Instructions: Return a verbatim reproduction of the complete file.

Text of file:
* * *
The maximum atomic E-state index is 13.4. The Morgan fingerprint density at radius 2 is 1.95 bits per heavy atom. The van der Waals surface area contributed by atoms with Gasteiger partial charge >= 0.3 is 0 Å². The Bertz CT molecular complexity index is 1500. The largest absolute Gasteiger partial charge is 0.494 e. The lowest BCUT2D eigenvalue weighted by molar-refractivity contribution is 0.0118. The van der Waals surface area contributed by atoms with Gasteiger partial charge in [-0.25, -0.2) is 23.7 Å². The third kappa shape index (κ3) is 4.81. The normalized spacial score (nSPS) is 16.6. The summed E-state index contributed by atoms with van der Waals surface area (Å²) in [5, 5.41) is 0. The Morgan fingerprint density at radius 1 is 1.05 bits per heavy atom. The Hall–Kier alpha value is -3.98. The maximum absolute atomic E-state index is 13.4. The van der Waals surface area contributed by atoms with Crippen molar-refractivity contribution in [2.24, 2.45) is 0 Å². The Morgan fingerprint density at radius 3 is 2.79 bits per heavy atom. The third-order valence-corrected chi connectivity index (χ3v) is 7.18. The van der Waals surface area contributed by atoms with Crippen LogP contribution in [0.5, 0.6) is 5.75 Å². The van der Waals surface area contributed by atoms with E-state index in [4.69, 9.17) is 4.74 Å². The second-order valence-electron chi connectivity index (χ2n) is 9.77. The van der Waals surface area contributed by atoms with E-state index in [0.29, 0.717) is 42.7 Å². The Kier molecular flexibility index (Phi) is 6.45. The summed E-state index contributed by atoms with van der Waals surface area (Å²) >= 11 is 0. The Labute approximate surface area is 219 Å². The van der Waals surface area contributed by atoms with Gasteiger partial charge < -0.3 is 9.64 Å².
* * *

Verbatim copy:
The maximum atomic E-state index is 13.4. The Morgan fingerprint density at radius 2 is 1.95 bits per heavy atom. The van der Waals surface area contributed by atoms with Gasteiger partial charge >= 0.3 is 0 Å². The Bertz CT molecular complexity index is 1500. The largest absolute Gasteiger partial charge is 0.494 e. The lowest BCUT2D eigenvalue weighted by molar-refractivity contribution is 0.0118. The van der Waals surface area contributed by atoms with Gasteiger partial charge in [-0.25, -0.2) is 23.7 Å². The third kappa shape index (κ3) is 4.81. The normalized spacial score (nSPS) is 16.6. The summed E-state index contributed by atoms with van der Waals surface area (Å²) in [5, 5.41) is 0. The Morgan fingerprint density at radius 1 is 1.05 bits per heavy atom. The Hall–Kier alpha value is -3.98. The maximum absolute atomic E-state index is 13.4. The van der Waals surface area contributed by atoms with Crippen molar-refractivity contribution in [2.24, 2.45) is 0 Å². The Morgan fingerprint density at radius 3 is 2.79 bits per heavy atom. The third-order valence-corrected chi connectivity index (χ3v) is 7.18. The van der Waals surface area contributed by atoms with Crippen LogP contribution in [0.5, 0.6) is 5.75 Å². The van der Waals surface area contributed by atoms with E-state index in [4.69, 9.17) is 4.74 Å². The second-order valence-electron chi connectivity index (χ2n) is 9.77. The van der Waals surface area contributed by atoms with E-state index in [0.29, 0.717) is 42.7 Å². The Kier molecular flexibility index (Phi) is 6.45. The summed E-state index contributed by atoms with van der Waals surface area (Å²) >= 11 is 0. The Labute approximate surface area is 219 Å². The van der Waals surface area contributed by atoms with Gasteiger partial charge < -0.3 is 9.64 Å².